Warner Bros' new release strategy is bound to win over some frustrated hearts in 2021. Per Variety, the company has announced that it will run the full slate of its films on HBO Max as well as cinemas upon release.
Initially, as Input reported yesterday, only Wonder Woman 1984 seemed to be getting the coveted treatment. Now it sounds like The Matrix 4, Dune (hell yes), In The Heights, The Sopranos (hell yes again), The Many Saints of Newark, and The Suicide Squad will appear on HBO Max.
Of course, behind this generosity is circumstantially induced despair. With the COVID-19 pandemic, the theater industry has felt the economic blow of lockdowns and social distancing. Of course, companies have attempted to breathe life into open cinemas and some have even disregarded public health warnings, but nothing has truly healed the movie business. Warner Bros' offer, then, is partially anodyne for the struggling film sector and partially respite for audiences who long to return to normalcy — whatever that may be.
What else is on the list — In addition to the aforementioned titles, viewers can expect to see:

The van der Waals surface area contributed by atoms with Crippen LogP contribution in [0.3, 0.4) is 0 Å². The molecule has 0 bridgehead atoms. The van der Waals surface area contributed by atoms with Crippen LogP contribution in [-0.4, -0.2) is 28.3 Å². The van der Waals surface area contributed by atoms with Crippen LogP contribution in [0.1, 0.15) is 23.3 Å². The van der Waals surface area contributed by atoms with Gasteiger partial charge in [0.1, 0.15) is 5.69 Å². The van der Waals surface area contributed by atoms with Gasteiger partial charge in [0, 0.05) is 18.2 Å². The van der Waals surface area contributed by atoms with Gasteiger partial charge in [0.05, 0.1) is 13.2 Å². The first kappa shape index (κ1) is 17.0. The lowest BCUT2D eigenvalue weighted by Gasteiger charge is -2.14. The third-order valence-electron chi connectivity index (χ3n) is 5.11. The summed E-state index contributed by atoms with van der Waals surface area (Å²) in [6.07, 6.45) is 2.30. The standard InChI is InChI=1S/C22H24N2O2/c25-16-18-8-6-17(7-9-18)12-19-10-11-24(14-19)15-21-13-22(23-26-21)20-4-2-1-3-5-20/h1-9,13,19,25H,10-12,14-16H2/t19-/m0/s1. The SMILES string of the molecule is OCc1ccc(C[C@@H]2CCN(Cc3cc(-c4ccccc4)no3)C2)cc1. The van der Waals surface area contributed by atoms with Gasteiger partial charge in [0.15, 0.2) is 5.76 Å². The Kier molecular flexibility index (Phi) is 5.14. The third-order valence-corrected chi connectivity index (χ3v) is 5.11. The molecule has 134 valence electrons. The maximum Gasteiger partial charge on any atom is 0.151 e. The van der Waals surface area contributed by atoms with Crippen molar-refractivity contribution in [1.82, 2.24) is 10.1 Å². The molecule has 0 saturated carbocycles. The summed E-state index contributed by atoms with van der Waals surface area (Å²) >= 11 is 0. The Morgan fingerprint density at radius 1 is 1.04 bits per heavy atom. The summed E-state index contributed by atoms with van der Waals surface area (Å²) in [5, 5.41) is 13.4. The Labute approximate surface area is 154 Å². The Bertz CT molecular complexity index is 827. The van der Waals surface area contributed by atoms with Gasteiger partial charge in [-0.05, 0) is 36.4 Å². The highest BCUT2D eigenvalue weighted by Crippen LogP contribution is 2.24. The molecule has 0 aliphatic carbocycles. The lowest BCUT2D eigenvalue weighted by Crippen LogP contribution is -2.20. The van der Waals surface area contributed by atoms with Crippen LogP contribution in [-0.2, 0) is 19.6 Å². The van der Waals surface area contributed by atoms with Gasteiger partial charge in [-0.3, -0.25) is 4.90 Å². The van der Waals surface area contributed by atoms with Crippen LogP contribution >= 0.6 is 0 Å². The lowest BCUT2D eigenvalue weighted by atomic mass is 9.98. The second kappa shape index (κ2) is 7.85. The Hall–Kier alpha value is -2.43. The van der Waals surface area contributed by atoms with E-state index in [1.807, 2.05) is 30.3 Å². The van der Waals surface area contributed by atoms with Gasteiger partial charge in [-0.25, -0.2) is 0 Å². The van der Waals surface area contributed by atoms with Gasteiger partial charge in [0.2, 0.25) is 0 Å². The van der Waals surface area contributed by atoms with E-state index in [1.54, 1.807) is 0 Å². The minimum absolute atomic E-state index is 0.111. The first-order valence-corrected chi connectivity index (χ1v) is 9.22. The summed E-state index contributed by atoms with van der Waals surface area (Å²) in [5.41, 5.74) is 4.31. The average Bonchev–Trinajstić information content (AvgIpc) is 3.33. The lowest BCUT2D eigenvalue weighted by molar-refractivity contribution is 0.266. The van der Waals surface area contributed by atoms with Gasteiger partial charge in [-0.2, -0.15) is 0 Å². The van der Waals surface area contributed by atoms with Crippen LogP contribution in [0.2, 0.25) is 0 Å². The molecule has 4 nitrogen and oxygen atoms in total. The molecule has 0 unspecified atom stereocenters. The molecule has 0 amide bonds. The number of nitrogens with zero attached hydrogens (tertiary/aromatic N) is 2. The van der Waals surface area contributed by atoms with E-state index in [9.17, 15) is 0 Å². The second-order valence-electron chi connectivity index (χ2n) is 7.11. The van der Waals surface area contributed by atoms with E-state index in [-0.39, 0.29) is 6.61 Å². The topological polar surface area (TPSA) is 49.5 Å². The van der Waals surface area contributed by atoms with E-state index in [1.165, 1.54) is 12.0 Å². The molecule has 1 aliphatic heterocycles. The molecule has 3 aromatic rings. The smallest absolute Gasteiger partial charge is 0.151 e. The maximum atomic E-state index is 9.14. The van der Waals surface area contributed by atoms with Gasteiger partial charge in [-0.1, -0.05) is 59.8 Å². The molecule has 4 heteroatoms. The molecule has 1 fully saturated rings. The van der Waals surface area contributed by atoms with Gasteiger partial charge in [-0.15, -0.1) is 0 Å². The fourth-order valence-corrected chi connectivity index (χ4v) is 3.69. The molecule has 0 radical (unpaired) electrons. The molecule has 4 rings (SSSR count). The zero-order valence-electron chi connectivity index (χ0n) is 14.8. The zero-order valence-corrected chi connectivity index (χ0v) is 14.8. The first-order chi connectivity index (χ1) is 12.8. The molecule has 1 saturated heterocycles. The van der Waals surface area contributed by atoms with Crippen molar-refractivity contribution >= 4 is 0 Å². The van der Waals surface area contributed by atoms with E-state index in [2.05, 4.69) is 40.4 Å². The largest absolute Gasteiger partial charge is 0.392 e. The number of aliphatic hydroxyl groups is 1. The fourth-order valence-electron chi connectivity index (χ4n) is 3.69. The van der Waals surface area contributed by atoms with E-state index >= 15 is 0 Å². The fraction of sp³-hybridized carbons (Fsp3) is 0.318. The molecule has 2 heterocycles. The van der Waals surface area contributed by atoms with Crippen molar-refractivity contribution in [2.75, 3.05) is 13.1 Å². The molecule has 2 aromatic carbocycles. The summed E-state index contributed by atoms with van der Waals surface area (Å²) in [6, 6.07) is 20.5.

- Judas and the Black Messiah
- Tom and Jerry remade
- Godzilla versus Kong
- The Little Things
- Mortal Kombat (we are never escaping the cultural legacy of this game)
- Those Who Wish Me Dead
- The Conjuring: The Devil Made Me Do It
- Space Jam: A New Legacy
- King Richard
The battle is still very much on — Despite pandemic woes, streaming wars carry on. In fact, with millions working remotely, streaming services have attempted to win more viewers while the issue of subscription mooching remains ever alive. Nestled in this star-studded slate is also fiery competition between HBO Max and streaming rival Netflix.
By packing 2021 with new films and returning shows that carry massive cultural appeal — think The Sopranos — HBO Max is bound to step on Netflix's toes. Even Warner Bros admits its slate for 2021 is a "unique one-year plan," according to Variety. Warner Media's chair and CEO Ann Sarnoff said, "We’re living in unprecedented times which call for creative solutions."
"No one wants films back on the big screen more than we do," Sarnoff added. "We know new content is the lifeblood of theatrical exhibition, but we have to balance this with the reality that most theaters in the U.S. will likely operate at reduced capacity throughout 2021."